A Smidge Off Normal
Settling into The Boy’s diagnosis of Asperger’s Syndrome has been like breaking in a new pair of shoes. Stiff and unfamiliar, at times rubbing uncomfortably, leaving a painful blister here and there. Now obviously, The Boy has not changed since the diagnosis. No, his personality, his struggles, his strengths, his weakness, his idiosyncrasies they remain the same. And yet something about the whole experience has brought something to the forefront. Something that always hung around in the periphery of my thoughts. Lurking in the shadows, just out of sight. But it wasn’t really hiding. In all likelihood, I did not want it to step out into the harsh daylight, forcing me to address it. This thing that I am now confronted with is my extreme concern over how others see The Boy.
I have spent the better part of the past nine years being The Boy’s buffer to the outside world. For every odd behavior, I had an explanation. For every social shortcoming, I was ever present – swooping in and smoothing over. For most any situation, I over-planned, over-analyzed, and micro-managed. I came prepared. I avoided. And for many years, my efforts paid off, as only those closest to us had any indication that The Boy was anything but “normal”. It was all-consuming, this attempt at keeping up appearances, and soon it so infiltrated my way of thinking that it simply became matter-of-course. But as The Boy got older, his peculiarities became more conspicuous. Behavior that may have been tolerated in a very young child were seen as odd, annoying, or rude in an older child. The Boy stepped more frequently into situations in which I was not present in to help him navigate. I felt my control slipping away.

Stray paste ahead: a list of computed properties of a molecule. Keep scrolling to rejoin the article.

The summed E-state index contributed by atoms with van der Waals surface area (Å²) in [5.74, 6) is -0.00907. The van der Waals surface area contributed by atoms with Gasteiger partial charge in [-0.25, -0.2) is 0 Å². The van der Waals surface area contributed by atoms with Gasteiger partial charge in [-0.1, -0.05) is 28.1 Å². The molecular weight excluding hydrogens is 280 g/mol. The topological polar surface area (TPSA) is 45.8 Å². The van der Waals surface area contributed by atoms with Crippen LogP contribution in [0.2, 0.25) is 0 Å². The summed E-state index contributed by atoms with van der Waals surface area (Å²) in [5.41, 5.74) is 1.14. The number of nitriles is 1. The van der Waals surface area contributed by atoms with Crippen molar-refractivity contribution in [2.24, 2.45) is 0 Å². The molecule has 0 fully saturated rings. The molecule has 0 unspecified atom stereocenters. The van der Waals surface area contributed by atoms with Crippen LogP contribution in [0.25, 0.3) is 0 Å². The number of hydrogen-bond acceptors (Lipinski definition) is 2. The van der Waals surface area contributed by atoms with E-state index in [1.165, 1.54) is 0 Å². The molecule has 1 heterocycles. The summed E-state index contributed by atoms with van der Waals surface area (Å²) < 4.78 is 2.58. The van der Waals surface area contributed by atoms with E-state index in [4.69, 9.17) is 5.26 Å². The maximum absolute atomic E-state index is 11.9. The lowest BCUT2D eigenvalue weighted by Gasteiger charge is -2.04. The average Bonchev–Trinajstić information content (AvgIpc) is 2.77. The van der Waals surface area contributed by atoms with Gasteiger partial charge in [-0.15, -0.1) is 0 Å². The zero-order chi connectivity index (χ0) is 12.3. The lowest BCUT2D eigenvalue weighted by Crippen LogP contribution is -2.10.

The more the control slipped, the more the concern about the thoughts and opinions of others took hold. The looks of exasperation or annoyance, while usually lost on The Boy, were like knives to my heart. And so for a brief moment, this diagnosis brought with it some degree of relief. Now I could show people why The Boy does the things he does and acts the way he acts! The next time I saw that all too familiar look of annoyance on someone’s face, I would be ready. “He has Asperger’s,” I could declare…and the look would be replaced with one of understanding. Obviously, the comfort of these thoughts was fleeting. Of course I could not go around announcing to everyone that The Boy had AS. How insensitive and tactless that would be.
I think one of the trickiest things about Asperger’s Syndrome is that those living their lives on this little section of the autistic spectrum appear to most people to be “normal”. But their idiosyncrasies or way of relating to the world may get them labeled as weird, strange, or annoying. If The Boy’s differences were somehow physical, they would elicit responses of understanding and curiosity…but because his unique way of thinking and interacting with the world is not obvious, the reactions are often quite negative. And that is painful to watch. At times I still resist the urge to blurt out, “He has Asperger’s!” in an attempt to shift the attitude to one more of acceptance than judgment. But I can’t. So now I am confronted with the knowledge that The Boy is going to be seen as “different” or “odd”…at times, even “annoying”…and there is nothing I can say or do to change that. What I can do is adjust my own way of thinking. I need to take hold of the fact that the opinions of others do not define The Boy. It is these very differences that make him who he is. And I love who he is. I need to use that fact to insulate my heart against the pain of having my child be anything less than cherished and accepted in the eyes of others. It is not an easy task, but it is so necessary. How am I to teach The Boy to cope if I cannot cope myself?